The 10 Most Famous Diamonds in the World

At Diamond Lighthouse, we’re fascinated by diamonds and the role they play in history. As tokens of love or spoils of war, humans have fought, paid for and even died for these precious gems. At Diamond Lighthouse, we hear fascinating stories about diamonds every day. Whether your diamonds tell the story of a grand adventure or a touching romance, we’d love to hear it. Or, if you’re looking for your next adventure, Diamond Lighthouse can help you sell your old diamonds and embark on the next great chapter in your life story. Every diamond has a story and to prove it, we’ve collected the stories behind 10 of the most famous diamonds in the world.

10. The Millennium Star

Owned by the De Beers diamond company, this completely flawless 203.04-carat pear-shaped diamond is the second largest D-color stone in the world. It was discovered in the Democratic Republic of Congo (then called Zaire) in 1990 and took three years to be cut into its classic pear shape. Displayed in the De Beers Millennium Jewels Collection in 1999, the diamond was the target of an attempted diamond heist. De Beers security learned of the planned robbery and replaced the Star with a replica as a precaution. A move that turned out to be unnecessary as the would-be thieves were caught and arrested before they could get their hands on either the real diamond or the replica.

9. The Heart of Eternity

Cut from the same stone as the Millennium Star, this 27.64-carat heart-shaped “fancy vivid blue” gem is part of an extremely rare class of diamonds. The Premiere mine, where the stone was found, is the only diamond mine in the world with a significant amount of blue diamonds, but even there they only account for .1 percent of the mine’s output. Though it was on display with its sister stone during the failed diamond robbery of the De Beers Millennium Jewels Collection, the company won’t say who owns the Heart now. A recent exhibition at the Smithsonian stated the diamond was on loan from a private collector, leading some to speculate that it was purchaced during De Beers’ exhibition.

8. The OrlovDiamond-Lighthouse-broker-famous-stones

Photo via Wikimedia Commons

Said to be over 300 carats when it was found, the exact history of the Orlov (sometimes spelled “Orloff”) is a debated topic. It’s reported to have been used as an eye in a religious statue in the Temple of Srirangam in India. The legend says that it was stolen by a French deserter who fled to Madras where he would find a buyer. The stone eventually ended up in Amsterdam where it was purchased by Russian Count as a gift for Catherine the Great. Though Catherine didn’t return Orlov’s affections, she named the stone after him and had it incorporated into her Imperial Scepter. The Orlov is now held in the Diamond Treasury of Russia in Moscow.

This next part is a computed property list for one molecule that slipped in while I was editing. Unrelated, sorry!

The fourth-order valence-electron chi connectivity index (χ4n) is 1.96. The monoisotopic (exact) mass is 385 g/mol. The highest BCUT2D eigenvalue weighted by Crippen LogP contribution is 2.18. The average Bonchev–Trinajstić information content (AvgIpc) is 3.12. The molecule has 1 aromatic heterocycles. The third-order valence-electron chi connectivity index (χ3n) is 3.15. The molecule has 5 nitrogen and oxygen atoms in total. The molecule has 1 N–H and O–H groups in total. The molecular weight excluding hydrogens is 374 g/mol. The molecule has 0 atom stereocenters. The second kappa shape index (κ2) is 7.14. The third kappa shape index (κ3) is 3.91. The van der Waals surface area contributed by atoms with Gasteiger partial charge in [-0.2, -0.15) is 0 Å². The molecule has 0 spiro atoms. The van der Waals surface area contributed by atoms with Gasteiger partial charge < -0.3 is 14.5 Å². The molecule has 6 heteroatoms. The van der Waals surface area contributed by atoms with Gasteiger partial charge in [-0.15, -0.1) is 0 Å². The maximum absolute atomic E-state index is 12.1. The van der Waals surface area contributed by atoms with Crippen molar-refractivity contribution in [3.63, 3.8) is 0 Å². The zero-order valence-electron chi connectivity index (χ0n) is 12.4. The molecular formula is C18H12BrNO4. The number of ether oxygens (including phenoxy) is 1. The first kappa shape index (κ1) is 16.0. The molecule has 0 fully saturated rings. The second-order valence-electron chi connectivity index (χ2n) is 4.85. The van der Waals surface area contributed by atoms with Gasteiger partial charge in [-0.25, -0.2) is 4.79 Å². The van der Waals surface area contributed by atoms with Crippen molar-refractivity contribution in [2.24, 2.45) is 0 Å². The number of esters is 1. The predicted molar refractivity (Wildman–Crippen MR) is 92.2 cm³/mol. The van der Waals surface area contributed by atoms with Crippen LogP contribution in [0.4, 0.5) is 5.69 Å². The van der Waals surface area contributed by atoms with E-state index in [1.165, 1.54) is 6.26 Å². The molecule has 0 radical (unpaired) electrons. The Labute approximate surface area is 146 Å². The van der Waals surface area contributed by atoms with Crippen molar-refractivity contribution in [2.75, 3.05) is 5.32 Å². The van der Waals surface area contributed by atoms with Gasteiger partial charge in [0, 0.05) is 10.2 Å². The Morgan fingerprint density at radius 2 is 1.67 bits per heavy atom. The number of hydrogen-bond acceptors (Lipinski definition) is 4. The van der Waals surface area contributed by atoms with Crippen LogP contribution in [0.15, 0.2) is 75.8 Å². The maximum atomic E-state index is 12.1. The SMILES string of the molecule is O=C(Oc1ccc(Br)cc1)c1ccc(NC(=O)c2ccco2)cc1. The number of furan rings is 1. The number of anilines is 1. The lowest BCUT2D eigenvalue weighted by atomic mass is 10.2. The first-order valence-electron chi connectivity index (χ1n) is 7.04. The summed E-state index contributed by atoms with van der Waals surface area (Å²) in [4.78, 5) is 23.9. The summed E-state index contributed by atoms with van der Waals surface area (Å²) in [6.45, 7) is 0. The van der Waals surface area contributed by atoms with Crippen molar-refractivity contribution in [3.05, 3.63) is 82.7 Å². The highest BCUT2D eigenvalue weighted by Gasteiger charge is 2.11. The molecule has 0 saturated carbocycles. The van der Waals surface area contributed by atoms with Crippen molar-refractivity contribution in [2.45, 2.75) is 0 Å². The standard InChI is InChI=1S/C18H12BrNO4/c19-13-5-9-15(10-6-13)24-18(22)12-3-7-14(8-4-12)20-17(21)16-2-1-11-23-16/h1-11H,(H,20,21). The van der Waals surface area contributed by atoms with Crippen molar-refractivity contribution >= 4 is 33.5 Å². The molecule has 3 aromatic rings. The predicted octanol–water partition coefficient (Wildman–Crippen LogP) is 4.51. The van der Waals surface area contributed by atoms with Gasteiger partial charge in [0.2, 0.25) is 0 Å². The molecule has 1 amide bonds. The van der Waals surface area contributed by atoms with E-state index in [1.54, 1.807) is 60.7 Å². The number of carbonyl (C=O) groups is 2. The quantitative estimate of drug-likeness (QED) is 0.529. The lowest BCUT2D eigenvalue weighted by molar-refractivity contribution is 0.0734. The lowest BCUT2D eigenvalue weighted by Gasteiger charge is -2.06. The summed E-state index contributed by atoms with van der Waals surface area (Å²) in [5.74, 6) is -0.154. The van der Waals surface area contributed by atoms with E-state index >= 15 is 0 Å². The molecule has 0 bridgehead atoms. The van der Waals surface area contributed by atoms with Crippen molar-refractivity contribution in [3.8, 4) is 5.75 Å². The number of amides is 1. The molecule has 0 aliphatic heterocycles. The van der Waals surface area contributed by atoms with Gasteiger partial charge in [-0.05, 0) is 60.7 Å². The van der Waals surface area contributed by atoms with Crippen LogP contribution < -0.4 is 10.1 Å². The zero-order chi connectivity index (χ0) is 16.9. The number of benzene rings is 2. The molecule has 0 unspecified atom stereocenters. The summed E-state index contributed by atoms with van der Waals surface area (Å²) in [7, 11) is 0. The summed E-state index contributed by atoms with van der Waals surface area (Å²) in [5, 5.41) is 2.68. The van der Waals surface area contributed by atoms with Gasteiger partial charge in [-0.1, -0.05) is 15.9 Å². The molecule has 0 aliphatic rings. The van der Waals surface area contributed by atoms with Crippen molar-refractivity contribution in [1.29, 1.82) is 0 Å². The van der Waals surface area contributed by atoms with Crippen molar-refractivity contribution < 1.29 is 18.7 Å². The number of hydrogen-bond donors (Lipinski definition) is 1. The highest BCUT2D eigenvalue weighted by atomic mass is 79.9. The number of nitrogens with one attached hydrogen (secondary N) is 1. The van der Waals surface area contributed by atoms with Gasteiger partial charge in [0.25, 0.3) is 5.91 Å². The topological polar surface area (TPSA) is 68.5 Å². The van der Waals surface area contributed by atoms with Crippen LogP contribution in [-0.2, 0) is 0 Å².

7. The Krupp Diamond

Later called the Elizabeth Taylor  Diamond, this 33.19-carat stone was given to the actress by her fifth husband Richard Burton. The stone is an internally flawless Asscher-cut diamond with a large cutlet facet that Burton purchased for Taylor at an auction for $305,000. Worn as a ring, Taylor called the diamond her favorite piece and wore it in every film she made after receiving it. The Krupp diamond became an essential part of her image and was renamed The Elizabeth Taylor Diamond after the actress’s death in 2011.

6. The Golden Jubilee Diamond

At 545.67 carats, the Golden Jubilee Diamond is the largest cut and faceted diamond in the world. It was cut from a large 775.5-carat brown diamond found in the Premier Mine in South Africa in 1985. De Beers gave it to renowned diamond cutter Gabriel Tolkowsky to test special tools and cutting methods to be used on colorless diamonds. The diamond was purchased in 1995 by Henry Ho of Thailand and blessed by Pope John Paul II. The Golden Jubilee is now part of the crown jewels in the Royal Thai Palace and is valued at $4-12 million.

5. The Tiffany DiamondDiamond-Lighthouse-broker-famous-stones

Photo via Wikimedia Commons

One of the largest yellow diamonds ever discovered, the Tiffany Diamond weighed 287.42 carats when it was found in the Kimberly mine in 1878. It was purchased by New York Jeweler Charles Tiffany, who had it cut into a 128.54-carat cushion shape with 82 facets. In 2007, Tiffany & Co. loaned the diamond to the Smithsonian National Museum for five months. During that time, it was the largest diamond on display in the United States. Two women have worn the Tiffany Diamond. The first was the wife of former U.S. Minister Sheldon Whitehouse at the Tiffany Ball in 1957, where it was mounted on a necklace of white diamonds. The second person to wear it was Audrey Hepburn in publicity photographs for 1961’s Breakfast at Tiffany’s.